On January 8th the above article on the Fox River North Aurora dam removal appeared in the Aurora Beacon News. I thought it would show up on their website, but it never did. Rather than leave it on my Waterdog Journal Facebook page, I thought I would put it up here.
The day the article came out, I put up the following:
Two of the best fishing stretches on the Fox River are between Batavia and Aurora. I say two, though it could be one, but it’s split in half by the North Aurora dam.
These are the stretches where I used to spend the bulk of my time fishing and know them well. I’ve canoed the pool above the dam numerous times and years ago when I spent a lot of time and energy on dam removal issues, I dreamed of the day I could wade around in that area. I already know where I want to go.
In today’s Beacon News there is an article by Denise Linke (I’m assuming she’s related to Rob Linke). It’s about the possible removal of the North Aurora dam. If nothing screws up, it can happen in less than two years.
I’m speechless. I would like to see this happen without a single glitch.
Did you know that between the dam and the mouth of Mill Creek, on the west side, there are small limestone bluffs?
Like I said, I already know exactly where I want to go.
A couple of things I find disturbing about the article is that one North Aurora Village Trustee, Laura Curtis, cast the only dissenting vote. I’ve read other articles where she compares the North Aurora dam to the ones in Geneva and St. Charles. They built their downtowns around their dams, so they have some value, don’t they? She failed to mention that those downtown areas evolved around their dams over a period of over 100 years. In all the years that the North Aurora dam has been in place, the Village has done virtually nothing in the area.
You have Harner’s Bakery and Restaurant on one side (worth stopping there if you get a chance), and a dance studio and the police station on the island. That’s it. There’s nothing really to speak of radiating out from the dam. Old strip malls if you can call that a down town.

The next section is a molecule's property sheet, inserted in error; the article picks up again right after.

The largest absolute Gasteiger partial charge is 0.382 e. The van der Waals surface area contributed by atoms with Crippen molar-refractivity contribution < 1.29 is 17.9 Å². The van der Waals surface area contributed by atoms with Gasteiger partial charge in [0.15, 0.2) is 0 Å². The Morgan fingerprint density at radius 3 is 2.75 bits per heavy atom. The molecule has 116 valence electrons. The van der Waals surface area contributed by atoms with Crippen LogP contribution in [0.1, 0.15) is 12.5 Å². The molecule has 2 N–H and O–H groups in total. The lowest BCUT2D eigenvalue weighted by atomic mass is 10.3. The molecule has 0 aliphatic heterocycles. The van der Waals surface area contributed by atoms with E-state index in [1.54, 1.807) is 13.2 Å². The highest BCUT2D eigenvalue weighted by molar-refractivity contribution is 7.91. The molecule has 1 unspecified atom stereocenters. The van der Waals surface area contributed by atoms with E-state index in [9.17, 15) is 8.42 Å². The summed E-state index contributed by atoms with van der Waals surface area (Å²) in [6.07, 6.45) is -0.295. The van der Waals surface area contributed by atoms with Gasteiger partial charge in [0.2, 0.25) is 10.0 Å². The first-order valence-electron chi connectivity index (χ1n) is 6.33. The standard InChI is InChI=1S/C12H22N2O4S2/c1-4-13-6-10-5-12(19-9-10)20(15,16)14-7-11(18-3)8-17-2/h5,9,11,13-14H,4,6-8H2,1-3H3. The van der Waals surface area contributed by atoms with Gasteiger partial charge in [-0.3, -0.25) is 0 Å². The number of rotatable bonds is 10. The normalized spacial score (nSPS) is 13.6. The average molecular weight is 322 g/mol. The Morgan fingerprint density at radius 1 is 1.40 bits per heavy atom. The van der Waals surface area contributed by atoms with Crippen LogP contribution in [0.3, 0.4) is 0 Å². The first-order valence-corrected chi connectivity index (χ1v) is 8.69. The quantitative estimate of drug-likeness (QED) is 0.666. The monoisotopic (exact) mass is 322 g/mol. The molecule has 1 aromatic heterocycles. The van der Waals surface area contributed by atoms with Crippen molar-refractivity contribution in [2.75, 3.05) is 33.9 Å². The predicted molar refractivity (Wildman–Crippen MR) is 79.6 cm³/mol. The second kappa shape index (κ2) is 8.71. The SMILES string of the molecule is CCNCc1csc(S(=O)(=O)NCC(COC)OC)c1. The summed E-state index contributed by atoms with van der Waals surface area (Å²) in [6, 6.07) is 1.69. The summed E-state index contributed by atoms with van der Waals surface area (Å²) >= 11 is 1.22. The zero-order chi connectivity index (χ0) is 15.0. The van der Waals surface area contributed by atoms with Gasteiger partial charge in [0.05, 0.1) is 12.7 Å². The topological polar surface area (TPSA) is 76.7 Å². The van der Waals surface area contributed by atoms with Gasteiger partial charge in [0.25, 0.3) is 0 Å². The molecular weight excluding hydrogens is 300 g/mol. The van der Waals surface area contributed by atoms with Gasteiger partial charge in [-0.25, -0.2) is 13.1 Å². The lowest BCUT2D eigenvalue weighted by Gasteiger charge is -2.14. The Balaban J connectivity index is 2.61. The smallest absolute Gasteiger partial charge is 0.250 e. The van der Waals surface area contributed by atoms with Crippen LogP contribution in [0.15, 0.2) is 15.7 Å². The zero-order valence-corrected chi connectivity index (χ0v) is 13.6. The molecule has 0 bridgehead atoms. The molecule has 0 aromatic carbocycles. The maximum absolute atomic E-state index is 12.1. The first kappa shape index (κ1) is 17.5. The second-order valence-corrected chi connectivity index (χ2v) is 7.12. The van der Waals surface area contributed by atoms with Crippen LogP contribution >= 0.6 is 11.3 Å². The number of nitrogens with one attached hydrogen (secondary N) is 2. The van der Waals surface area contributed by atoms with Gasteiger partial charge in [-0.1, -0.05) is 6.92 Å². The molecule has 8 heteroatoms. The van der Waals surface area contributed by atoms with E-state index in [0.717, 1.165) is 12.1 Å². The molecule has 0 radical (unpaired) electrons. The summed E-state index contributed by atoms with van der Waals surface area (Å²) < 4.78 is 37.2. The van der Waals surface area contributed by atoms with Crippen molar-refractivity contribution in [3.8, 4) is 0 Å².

The other thing I find bothersome is the insistence of keeping the mill race. The article states that the whole project could be benched if the mill race can’t be preserved.
That I don’t understand at all. I’ve walked the whole length of the mill race numerous times. In the water. I like it because it behaves like a small creek for a relatively short length, the whole thing is not that long, and the fishing isn’t bad on a good day.
But if their reason for preserving it is because it may have some kind of historical significance, I just don’t see it. Again, for all the years the mill race has been there, the Village of North Aurora has done practically nothing with it.
One side can’t be accessed at all because of the handful of homes that line the shore. The island side that’s a park isn’t much better. Most of the shore is overgrown to the point of being nearly impenetrable. And if you could get through it, the bank is too steep to do anything with. My suspicious nature tells me there’s more to it than meets the eye. Has me wondering who lives in those handful of homes along one shore.
Hopefully the engineering studies will show that water will still flow through the mill race if the dam is removed. Over a dozen years ago when I was heavily involved with the dam removal studies and issues on the Fox River, I checked out the area where the mill race starts. There’s a good chance the water will still flow.
I hope so. I’d like to see that dam gone. It would be disappointing for something as insignificant as that mill race to end what could be a vast improvement of a nice sized stretch of the Fox River.
But then, who am I to talk. My own desire to see it gone is so I can go wading around in the river between where the dam currently sits and the mouth of Mill Creek.
Did I mention the small bluffs along the west shore?
Really would be nice to find out if the fishing is as good along there as I think it could be.
Doesn’t get any more self serving than that.